Another time Theodore Lent was arrested on a warrant issued by “Justice Osbourne, in which he stands charged with obtaining $100 and over, from various persons.” Lent would present bills to customers on Hatfield’s billhead and receive payment when the money was due to his employer. Another time, in 1853, it was a “Matter of False Pretenses” as he obtained several hundred dollars from a female named Bertha Juratzék, a keeper of a house of ill-fame at No. 74 Mercer Street.” That same year he was charged with leasing spaces in buildings he was not responsible for nor owned. He seems to settle down for a year or two as an auctioneer. From there he met and married Julia Pastrana, the “Ugliest Woman in the World.”
Theodore Lent called his wife, who he would manage for profit, a “bear woman.” An 1854 advertisement in the New York Times said she was the “link between mankind and the ourang-outang.” She became known in the popular imagination during the mid-19th century as “the ugliest woman in the world.” Pastrana was born in Mexico in 1834. She had two rare diseases, undiagnosed in her lifetime: generalized hypertrichosis lanuginosa, which covered her face and body in thick hair, and gingival hyperplasia, which thickened her lips and gums.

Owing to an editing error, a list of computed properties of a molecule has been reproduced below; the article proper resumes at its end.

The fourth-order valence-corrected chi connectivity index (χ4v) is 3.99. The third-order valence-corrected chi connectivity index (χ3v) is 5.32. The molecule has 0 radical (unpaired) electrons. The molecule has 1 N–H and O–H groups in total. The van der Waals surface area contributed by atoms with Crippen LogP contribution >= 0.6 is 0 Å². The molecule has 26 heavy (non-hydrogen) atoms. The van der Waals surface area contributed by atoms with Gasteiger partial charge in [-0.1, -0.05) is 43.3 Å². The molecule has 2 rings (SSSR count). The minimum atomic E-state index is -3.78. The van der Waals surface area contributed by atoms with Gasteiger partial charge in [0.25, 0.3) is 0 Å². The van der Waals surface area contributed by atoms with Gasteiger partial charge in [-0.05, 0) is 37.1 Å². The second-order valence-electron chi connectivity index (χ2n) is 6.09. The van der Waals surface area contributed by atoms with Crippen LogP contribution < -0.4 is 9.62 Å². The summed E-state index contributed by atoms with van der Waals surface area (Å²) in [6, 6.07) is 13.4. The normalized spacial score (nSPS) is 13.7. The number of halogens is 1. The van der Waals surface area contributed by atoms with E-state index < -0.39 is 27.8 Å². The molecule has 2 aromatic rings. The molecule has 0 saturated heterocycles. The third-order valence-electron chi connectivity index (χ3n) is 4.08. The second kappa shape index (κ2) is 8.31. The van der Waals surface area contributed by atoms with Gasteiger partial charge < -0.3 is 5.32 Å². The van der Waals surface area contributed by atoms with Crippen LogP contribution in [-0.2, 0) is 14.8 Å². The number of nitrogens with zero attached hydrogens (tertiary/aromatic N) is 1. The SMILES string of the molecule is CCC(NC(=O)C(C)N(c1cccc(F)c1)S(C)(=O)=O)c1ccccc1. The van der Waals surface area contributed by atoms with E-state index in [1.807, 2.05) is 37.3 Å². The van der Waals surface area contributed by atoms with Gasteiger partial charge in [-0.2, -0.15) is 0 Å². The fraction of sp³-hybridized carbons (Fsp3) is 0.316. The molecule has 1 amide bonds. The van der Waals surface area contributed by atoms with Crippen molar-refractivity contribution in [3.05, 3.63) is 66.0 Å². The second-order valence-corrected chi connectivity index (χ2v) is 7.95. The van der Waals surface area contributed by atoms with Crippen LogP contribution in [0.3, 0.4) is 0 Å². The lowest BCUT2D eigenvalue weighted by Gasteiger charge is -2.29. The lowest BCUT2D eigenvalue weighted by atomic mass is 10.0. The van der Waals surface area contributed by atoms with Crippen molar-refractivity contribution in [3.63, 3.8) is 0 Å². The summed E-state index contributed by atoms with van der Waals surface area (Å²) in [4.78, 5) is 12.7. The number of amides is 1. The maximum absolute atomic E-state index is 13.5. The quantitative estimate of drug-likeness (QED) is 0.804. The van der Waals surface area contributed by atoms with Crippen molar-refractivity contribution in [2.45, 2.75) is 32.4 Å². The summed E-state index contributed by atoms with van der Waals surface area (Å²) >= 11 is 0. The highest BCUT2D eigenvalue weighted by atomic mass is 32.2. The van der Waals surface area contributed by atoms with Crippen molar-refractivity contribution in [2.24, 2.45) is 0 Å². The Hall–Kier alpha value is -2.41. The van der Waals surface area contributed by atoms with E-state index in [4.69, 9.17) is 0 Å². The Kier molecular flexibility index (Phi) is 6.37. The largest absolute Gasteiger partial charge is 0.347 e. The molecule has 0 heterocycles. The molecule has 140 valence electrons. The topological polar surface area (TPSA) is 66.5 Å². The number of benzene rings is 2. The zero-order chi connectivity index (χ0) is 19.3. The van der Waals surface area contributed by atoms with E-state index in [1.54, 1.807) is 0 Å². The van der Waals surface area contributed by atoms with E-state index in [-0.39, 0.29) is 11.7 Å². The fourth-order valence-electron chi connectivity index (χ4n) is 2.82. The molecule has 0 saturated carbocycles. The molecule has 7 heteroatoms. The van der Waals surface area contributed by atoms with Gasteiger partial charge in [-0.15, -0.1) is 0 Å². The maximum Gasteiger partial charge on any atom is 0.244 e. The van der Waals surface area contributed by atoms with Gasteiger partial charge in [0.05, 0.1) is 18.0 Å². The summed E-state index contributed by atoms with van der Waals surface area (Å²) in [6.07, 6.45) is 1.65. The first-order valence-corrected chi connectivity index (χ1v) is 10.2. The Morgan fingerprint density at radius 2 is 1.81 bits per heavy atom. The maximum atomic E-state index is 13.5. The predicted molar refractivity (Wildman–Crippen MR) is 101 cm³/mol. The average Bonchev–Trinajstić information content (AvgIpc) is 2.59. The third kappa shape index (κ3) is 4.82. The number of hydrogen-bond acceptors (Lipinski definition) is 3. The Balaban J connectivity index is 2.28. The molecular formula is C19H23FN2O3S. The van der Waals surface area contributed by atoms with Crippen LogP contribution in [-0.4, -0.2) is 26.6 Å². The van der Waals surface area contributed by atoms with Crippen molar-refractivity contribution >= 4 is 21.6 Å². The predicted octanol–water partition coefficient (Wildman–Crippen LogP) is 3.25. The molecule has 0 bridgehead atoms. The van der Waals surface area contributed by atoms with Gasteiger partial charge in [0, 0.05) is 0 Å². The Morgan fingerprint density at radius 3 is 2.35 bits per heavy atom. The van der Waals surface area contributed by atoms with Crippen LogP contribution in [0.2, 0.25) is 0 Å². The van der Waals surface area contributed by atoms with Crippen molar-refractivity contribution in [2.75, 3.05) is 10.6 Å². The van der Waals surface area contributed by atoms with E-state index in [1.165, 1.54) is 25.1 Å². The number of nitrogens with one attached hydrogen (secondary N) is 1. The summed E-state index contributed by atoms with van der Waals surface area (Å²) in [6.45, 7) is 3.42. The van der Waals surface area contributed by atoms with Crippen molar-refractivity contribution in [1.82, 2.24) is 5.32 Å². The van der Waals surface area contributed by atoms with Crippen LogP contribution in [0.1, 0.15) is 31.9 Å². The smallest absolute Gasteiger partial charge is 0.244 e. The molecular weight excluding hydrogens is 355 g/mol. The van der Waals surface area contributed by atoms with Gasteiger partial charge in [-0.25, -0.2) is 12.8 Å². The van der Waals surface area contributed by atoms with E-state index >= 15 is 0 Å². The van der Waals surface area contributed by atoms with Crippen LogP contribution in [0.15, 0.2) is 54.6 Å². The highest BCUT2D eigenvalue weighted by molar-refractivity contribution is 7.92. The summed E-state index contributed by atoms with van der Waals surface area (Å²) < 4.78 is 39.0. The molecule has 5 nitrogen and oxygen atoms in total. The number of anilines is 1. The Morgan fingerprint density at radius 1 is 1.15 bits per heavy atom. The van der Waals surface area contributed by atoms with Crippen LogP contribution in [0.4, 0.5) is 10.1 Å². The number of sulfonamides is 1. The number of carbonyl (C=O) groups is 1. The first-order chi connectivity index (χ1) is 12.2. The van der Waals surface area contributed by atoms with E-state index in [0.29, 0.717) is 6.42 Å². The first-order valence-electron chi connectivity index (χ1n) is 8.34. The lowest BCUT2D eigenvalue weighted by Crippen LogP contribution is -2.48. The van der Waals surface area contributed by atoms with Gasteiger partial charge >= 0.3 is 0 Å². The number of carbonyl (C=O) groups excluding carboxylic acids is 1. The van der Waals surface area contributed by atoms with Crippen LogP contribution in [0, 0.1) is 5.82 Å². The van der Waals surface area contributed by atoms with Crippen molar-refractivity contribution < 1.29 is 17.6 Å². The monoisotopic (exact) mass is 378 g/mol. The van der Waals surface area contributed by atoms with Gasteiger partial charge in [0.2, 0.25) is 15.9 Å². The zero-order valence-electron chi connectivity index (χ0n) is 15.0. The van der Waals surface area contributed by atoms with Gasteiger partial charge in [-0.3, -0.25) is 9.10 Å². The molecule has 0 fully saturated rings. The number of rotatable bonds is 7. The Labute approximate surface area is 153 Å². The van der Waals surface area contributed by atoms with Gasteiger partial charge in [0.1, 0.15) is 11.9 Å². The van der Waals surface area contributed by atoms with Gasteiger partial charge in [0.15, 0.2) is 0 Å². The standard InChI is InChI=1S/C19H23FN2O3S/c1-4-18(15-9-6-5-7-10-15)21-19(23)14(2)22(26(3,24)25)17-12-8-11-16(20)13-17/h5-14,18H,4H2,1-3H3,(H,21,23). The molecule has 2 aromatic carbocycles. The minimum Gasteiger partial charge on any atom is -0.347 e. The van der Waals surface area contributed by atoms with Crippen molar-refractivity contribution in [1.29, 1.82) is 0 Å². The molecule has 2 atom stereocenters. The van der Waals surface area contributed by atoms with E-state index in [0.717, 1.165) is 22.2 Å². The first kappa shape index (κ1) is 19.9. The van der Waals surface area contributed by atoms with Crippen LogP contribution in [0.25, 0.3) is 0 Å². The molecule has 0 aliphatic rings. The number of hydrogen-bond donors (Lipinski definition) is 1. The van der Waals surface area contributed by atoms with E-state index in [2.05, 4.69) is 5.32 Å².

It is thought that a customs official in Mazatlán, purchased Pastrana and brought her to the United States. At first, Pastrana performed under the management of J. W. Beach, but in 1854, she eloped with Theodore Lent who she met in New York City, marrying him in Baltimore, Maryland. Lent took over her management, and they toured throughout the United States and Europe. Pastrana was advertised as a hybrid between an animal and a human and worked in sideshows and freak shows under the stage names the “Baboon Lady”, the “Dog-faced Woman”, the “Hairy Woman”, the “Ape-faced Woman”, the “Ape Woman”, the “Bear Woman”, and “The Nondescript”. However, during her performances, she illustrated her intelligence and talent: singing, dancing, and interacting with the audience.
During a tour in Moscow, Pastrana gave birth to a son, with features similar to her own. The child survived only three days, and Pastrana died of postpartum complications five days later. After she died, her body and the body of her baby appeared for decades in “freak” exhibitions throughout Europe.